Max Lucado: Prayer Can Help You Overcome Your Anxiety
Cristina Rutkowski FordWhat topic related to Christianity, faith, and the Bible is trending online and in social media today?
- 2017 Oct 03
We can’t help but think that the recent global turmoil has something to do with it. Or that national political tension has had an impact. Or that financial issues, health issues, or broken relationships in our own lives are playing a part. But no matter what we chalk it up to, Americans have long been known as one of the most overworked and least healthy people in the world. Now we can add “most anxious” to that list.
That’s right, America is by far the most anxious nation on Earth.
San Antonio pastor and best-selling author Max Lucado recently wrote an op-ed for USA Today highlighting this massive problem. He quotes National Institute of Mental Health statistics that indicate 50 million Americans will feel the effects of a panic attack, phobias, or other anxiety disorders every year.
“The land of the stars and stripes has become the country of stress and strife,” Lucado writes. And it’s true; more than just a second-rate psychological symptom, chronic anxiety is a nationwide epidemic.
“It’s a feeling of dread, an edginess, a cold wind that won’t stop howling. And even when the storms abate, there is a sense that the next one is coming. Always...coming. Sunny days are just an interlude. You can’t relax. All peace is temporary, short term. Anxiety is a thief, taking our sleep, our energy, our well-being and our peace.”
To make matters worse, our digital age is immersing us in a what Lucado calls a “constant sea” of adrenaline that only fuels that anxiety:
“Every few seconds changes and new threats are imported into our lives thanks to smart phones, TVs and computer screens. In our grandparents’ generation news of an earthquake in Nepal would reach around the world some days or weeks later. In our parents’ day the nightly news communicated the disaster. Now it is a matter of minutes or even seconds. We’ve barely processed one crisis before we hear of another.”
But Lucado offers a straight-up solution: prayer. Rather than address the topic in vague spiritual suggestions, however, he offers four very practical steps:
“Don’t stew over the problems that are besetting you or your neighbor. Ask God for help as soon as you identify a need.”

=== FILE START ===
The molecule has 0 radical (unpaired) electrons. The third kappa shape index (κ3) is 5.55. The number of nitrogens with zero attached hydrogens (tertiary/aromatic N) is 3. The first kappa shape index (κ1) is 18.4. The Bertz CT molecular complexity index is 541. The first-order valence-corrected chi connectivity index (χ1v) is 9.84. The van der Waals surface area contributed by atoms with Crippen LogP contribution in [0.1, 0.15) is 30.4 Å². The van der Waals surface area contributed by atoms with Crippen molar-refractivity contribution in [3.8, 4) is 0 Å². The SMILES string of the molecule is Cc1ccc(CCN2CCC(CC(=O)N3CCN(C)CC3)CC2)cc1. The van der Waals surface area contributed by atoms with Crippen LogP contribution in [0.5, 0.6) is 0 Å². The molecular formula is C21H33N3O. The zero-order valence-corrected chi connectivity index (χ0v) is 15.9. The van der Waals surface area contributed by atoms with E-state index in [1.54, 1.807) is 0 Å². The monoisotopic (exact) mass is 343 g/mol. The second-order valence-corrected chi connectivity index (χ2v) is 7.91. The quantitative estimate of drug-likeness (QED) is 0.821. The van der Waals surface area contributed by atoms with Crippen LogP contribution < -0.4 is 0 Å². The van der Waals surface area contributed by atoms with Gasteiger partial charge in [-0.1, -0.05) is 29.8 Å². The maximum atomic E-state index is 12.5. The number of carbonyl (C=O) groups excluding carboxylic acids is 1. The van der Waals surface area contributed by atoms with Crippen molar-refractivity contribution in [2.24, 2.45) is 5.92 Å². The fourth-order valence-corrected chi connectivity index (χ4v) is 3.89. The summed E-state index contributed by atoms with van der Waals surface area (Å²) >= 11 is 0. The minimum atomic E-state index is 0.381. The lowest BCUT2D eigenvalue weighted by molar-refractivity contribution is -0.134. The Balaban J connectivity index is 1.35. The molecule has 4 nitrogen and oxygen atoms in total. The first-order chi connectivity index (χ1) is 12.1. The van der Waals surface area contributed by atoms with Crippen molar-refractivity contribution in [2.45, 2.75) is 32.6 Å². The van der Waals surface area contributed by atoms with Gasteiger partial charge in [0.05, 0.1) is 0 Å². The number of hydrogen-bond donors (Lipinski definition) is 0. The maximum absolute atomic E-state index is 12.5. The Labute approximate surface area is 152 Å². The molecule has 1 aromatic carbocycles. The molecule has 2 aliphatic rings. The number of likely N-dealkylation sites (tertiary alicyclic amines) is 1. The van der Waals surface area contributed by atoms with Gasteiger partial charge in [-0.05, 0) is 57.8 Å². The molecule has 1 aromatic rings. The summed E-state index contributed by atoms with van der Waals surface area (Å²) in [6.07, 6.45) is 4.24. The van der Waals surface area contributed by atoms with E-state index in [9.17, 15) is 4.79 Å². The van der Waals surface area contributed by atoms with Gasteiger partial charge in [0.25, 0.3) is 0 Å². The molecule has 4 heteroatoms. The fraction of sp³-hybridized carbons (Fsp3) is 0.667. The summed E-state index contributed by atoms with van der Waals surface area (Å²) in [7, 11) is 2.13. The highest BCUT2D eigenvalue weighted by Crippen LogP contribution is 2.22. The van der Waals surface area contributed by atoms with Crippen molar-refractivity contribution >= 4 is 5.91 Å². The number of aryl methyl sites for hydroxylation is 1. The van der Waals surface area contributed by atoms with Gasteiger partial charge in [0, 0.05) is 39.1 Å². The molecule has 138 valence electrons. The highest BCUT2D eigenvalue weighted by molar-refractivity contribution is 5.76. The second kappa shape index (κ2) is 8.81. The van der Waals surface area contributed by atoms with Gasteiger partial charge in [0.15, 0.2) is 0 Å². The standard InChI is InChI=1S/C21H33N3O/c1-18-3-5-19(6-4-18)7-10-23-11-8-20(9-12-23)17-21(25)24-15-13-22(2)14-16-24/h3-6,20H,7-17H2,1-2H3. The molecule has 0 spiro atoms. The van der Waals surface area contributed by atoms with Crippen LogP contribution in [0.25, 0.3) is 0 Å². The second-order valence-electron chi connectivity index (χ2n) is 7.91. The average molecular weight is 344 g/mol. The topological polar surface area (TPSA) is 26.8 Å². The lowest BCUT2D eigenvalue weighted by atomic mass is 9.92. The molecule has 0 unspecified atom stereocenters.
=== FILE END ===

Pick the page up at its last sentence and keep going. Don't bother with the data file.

“When we boil our concerns down to a specific request, they become right-sized. Vague threats loom larger than concrete challenges.”
Pray for and with others.
“When we consider the problems of others and enlist their help with ours, our concerns become more manageable.”
Pray with thanksgiving.
“Anxiety and gratitude cannot occupy the same space. When we catalog what are thankful for, our list of challenges grows less powerful.”
Just as these are facts and statistics we’re all familiar with, chances are that many of us have been given this prayer prescription as well. More likely than not, we’ve heard it so much, read it so much, and talked about it so much, that we’ve lost sight of what it really means.
But there is so much truth in prayer as Lucado shares it — prayer as something applied, practical, and real.
Maybe as we’ve become anxious we’ve also become numb, allowing ourselves to become desensitized to the mindset-shifting, life-altering, and world-changing power of prayer. Let it not be so.
Through rising tension, looming deadlines, packed schedules, and our often-inevitable immersion in a sea of digital technology…we need to take a step back.
Let us look to Jesus.
Let us listen to Jesus.
Let us trust that he not only holds the world; he holds us.
Only then can we become people of not only inward peace...but world-changing compassion.
For more on Max Lucado, visit www.MaxLucado.com. His latest book is Anxious for Nothing: Finding Calm in a Chaotic World (Thomas Nelson, September 2017). Follow him on Twitter @MaxLucado.
Article date: October 3, 2017
Image Credit: ©Unsplash
Cristina Rutkowski Ford is a Richmond-based artist, writer, and creative communicator. Along with writing, creating, and finding some semblance of balance in life, Cristina works for the Salem Web Network as a an editor for Crosswalk.com.